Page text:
6. No problems with getting a vaccine here in Mudgee and we’ve had ours. Both experienced feverishness for 12 hours afterwards and lingered in bed piled with doonas, but hey, better than getting Covid. Pity that the emphasis on blood clots is putting people off, or is it the thought of having the less effective Astra Zeneca? Perhaps if a certain leader had had the AZ instead of barging in to have the Pfizer, there might have been a more positive reaction from some parts of society.
    I’m glad to hear your test was negative.

    Liked by 1 person

    1. You did good, Jane. All the same, I hope there are no problems for you or your husband. I am sure it is the case that people are concerned about the effectiveness of AZ against variants of concern. It hasn’t helped that the most risky vaccine is the least effective. Also, as the PM got the Pfizer, he is in no position to lecture or cajole those who are reluctantly unvaccinated. I wonder whether that will stop him from laying the blame for future community transmission and any deaths on those people? You know, the “I told you so” parry.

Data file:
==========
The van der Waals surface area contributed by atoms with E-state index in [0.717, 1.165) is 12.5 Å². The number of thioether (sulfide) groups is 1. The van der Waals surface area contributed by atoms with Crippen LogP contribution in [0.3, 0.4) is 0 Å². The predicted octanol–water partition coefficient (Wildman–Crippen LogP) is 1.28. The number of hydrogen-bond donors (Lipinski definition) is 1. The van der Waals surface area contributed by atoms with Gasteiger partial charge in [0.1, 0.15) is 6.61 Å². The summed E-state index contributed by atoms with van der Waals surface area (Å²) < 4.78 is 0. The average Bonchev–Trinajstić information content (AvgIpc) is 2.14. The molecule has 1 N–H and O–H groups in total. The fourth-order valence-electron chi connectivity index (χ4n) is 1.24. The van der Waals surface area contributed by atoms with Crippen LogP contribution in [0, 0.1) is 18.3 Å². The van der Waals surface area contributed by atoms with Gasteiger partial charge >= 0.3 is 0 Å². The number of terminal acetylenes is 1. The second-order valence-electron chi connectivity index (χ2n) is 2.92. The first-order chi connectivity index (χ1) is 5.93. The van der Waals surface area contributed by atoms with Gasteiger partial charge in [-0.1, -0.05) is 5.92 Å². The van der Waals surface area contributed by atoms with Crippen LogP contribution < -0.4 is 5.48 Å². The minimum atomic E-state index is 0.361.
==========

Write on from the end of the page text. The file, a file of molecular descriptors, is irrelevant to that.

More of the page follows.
I went to the supermarket today and there were heaps of people coughing and sputtering. Gross. I quickly masked up again.

      Liked by 1 person

  7. Loved the jingle, Tracy! And yes, I’ve been fully vaccinated and so has my husband. He had no side effects from the vaccines, and all I had was a sore arm and the chills for a few hours after the second shot. I am so thankful that they are readily available now in the States and hope that the vaccines are accessible world-wide very soon. Take care!

    Liked by 1 person

    1. Thanks, Ann. The level of vaccinations in the US seems to have made a big difference in stemming Covid infections. I’m so glad you have got your shots. It must be so reassuring to know that when you see your family, and especially your grandchildren, that you are protecting them from heartache and harm.

      Liked by 1 person

  8. The USA has about a 50% rate of vaccination currently. It is predicted that reaching a higher rate will be a struggle with vaccine resistance.

    Liked by 1 person